Acknowledging Temptation is the first step to eradicating it

Everyone’s journey is different. If your demons don’t look like mine that doesn’t mean that they are lesser demons. There is a demon, one that follows me like a ghost. One that I have avoided acknoweldging for a long time. By acknowledging it, it loses its power over me.

I have always pushed myself outside of my comfort zone physically but have been reluctant to do so mentally and emotionally for a long time. In an effort to grow as a conscious human being and not just a meat basket I have begun to delve deeper into myself and push that self towards it’s limits. 

Let me start by saying emotions suck. They are fickle, unreliable, and downright unreasonable. But I acknowledge that they need to be understood. In doing so I have come to face a very scary but comforting reality. Scary because it is true and truth can be terrifying. Comforting because it is no longer in the dark where it is most dangerous. Here it is. I am always, on my worst days and on my best days, considering taking my own life. It’s not about physical pain. Everyone has that and I don’t believe mine is special. I don’t believe I have active PTS. I will always deal with the repercussions of what has happened but I no longer have flashbacks to the stabbing or massive panic attacks in public. I feel weak. I feel like a burden. 

When I am strained from chronic fatigue where I am awake and speaking one minute and then passed out in the chair the next or my health is in the gutter and my wife has to push me in a wheel chair, feed me and clothe me I think that I could and should be a better husband, a better father or that someone else could do it better. On my best days where I feel like I could conquer the world with a toothpick I acknowledge that the feeling is fleeting and I feel that it would be better to go out on top.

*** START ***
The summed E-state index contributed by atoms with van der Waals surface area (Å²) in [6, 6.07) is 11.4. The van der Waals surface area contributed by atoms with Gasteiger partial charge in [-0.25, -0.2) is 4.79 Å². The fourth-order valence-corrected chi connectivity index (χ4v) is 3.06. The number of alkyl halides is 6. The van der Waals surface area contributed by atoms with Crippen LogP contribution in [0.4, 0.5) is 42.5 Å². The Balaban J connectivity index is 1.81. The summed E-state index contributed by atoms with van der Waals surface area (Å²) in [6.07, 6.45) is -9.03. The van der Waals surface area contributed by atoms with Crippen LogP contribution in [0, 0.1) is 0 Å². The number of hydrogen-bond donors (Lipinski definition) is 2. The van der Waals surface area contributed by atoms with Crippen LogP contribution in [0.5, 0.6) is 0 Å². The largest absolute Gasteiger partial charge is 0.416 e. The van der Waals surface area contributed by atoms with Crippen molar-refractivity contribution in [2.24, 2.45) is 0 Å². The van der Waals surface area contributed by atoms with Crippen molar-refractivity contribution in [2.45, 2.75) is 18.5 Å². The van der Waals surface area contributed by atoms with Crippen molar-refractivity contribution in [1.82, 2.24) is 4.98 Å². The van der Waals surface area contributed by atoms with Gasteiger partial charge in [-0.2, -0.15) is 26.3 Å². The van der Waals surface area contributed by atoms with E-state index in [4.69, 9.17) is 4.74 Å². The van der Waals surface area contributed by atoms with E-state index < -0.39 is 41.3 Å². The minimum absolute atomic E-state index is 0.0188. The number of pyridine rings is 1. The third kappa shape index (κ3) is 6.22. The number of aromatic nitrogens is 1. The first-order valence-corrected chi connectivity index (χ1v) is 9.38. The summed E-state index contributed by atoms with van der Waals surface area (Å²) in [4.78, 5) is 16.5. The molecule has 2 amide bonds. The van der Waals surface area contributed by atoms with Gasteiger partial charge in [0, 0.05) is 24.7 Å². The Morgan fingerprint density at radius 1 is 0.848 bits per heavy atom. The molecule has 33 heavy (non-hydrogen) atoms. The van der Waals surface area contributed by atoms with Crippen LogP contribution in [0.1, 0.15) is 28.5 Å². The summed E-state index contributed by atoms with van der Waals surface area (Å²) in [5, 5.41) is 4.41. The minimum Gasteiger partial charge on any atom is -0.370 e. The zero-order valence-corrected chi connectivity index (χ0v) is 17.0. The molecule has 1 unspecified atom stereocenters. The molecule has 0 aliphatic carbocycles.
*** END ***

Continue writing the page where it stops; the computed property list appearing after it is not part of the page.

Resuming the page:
I have had a wonderful life. I have a loving and understanding family, I have a physical body that has its limitations but can still do quite a bit from time to time, I have served in the Marine Corps with amazing men and women, and lived an all around amazing life. I love my life. My life is not disappointing to me. I am the disappointment. I love my life. But I loathe myself. 

I love my family, this beautiful world, and the things the human body and mind are capable of. I believe humans are capable of recovery. It’s hardwired into our biology. I stay my hand from acting on these suicidal thoughts because I hold on to hope that given enough time and with the right amount of effort, I can get better. I will get better. 

I might not be better than I was when I was healthy and virile, but if I can be one percent better in some facet than I was yesterday then that’s good enough for me to keep trying. And in that regard, I am already better than I was. I am resilient now, like I never was before.